While there was plenty of discussion leading up to the draft as to who Montreal would select, they went with the one who rose up the charts in the second half of the season, selecting Slovak winger Juraj Slafkovsky. He becomes the highest-ever drafted player from Slovakia.
DOB: Mar. 30, 2004
Weight: 218 lbs
CSB: 1 (European skaters)
Hockey Prospect: 1
Future Considerations: 3
TSN (Button): 2
TSN (McKenzie): 1
Elite Prospects: 3
Hockey Prospect: Juraj Slafkovsky is a high-octane – dynamic – line-driving power forward. We see Slafkovsky as a potential line driving, 200-foot, zone entry machine that breaks down opposing defenses in a myriad of ways. We think he’ll make up for some of the lost production relative to Wright, by playing a stronger, more intense, more overwhelming game that can ultimately give him a good chance to be the more effective player when the games matter most in the playoffs.
Elite Prospects: The appeal with Slafkovsky is obvious: He’s a 6-foot-4 playmaking power forward with soft hands, shooting skill, and the sort of wall game that would already rate as an above-average quality in the NHL. The first thing you notice is just how easily he retains possession under duress. It’s like watching a bully play keep away, one hand stiff-arming his victim out of reach and the other one waving their stolen item to mock them for good measure. If Slafkovsky wants the puck, then he takes the puck, and good luck getting it back.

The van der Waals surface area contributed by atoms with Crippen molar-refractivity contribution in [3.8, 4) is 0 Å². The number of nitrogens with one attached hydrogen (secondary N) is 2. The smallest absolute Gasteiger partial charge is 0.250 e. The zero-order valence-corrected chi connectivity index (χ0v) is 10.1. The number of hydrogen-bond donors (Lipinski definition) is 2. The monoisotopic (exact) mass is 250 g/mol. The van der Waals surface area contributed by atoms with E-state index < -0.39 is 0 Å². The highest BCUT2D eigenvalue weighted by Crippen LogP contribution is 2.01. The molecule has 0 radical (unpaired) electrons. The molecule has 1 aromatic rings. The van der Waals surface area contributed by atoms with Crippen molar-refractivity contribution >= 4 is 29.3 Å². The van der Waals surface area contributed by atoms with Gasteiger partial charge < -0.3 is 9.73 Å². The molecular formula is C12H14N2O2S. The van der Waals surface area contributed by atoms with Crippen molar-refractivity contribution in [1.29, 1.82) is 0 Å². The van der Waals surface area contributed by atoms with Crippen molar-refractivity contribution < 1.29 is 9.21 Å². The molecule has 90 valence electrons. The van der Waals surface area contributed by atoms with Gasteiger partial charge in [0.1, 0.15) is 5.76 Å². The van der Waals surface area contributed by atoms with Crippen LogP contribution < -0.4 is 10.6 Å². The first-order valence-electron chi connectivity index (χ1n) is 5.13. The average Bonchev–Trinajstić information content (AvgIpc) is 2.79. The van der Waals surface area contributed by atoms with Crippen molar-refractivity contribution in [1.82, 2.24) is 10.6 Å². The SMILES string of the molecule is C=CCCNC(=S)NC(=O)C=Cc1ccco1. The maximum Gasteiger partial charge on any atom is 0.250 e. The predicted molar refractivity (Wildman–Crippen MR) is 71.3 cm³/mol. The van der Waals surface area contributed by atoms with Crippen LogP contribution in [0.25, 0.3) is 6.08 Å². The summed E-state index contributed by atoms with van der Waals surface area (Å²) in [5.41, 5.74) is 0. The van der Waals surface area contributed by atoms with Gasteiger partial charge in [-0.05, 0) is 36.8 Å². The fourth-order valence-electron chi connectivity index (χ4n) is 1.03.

Recrutes: He has a size/skill combination that is very rare indeed. I envision him being a larger version of Mikko Rantanen, and in this draft class that gets him a spot at the top of the rankings. His play at the Worlds only cemented his placement at the top of the draft for me – he checks off every box and has huge upside.
Draft Prospects: Skilled, scoring, strong, physical, power forward. Uses his strength to get into great positions down low. Great at getting leverage and pushing defenders back. Handful for anyone to deal with in front of the net. Scores the majority of his goals in tight. On the rush, he will often look to take on multiple defenders at a time. Looks great when it works, but that is the minority of the time. Average skater. Has a powerful stride and good straight-line speed. However, his acceleration is hindered by slow crossovers. Should look to develop quicker feet to become dominant off-the-rush. Menace on the forecheck.
Corey Pronman, The Athletic: Slafkovsky has all the assets you’re looking for in a top NHL forward. He’s a 6-foot-4 winger who can beat opponents with speed and skill. He posseses outstanding puck skills, and can put pucks through legs and sticks at a very high rate. Slafkovsky can use finesse, or power and quickness to get around defenders. Slafkovsky can also set up and finish plays well. Physically, he won’t run over guys but his compete is good enough. He projects as a top-line winger with the potential to pop and become be a true star in the NHL.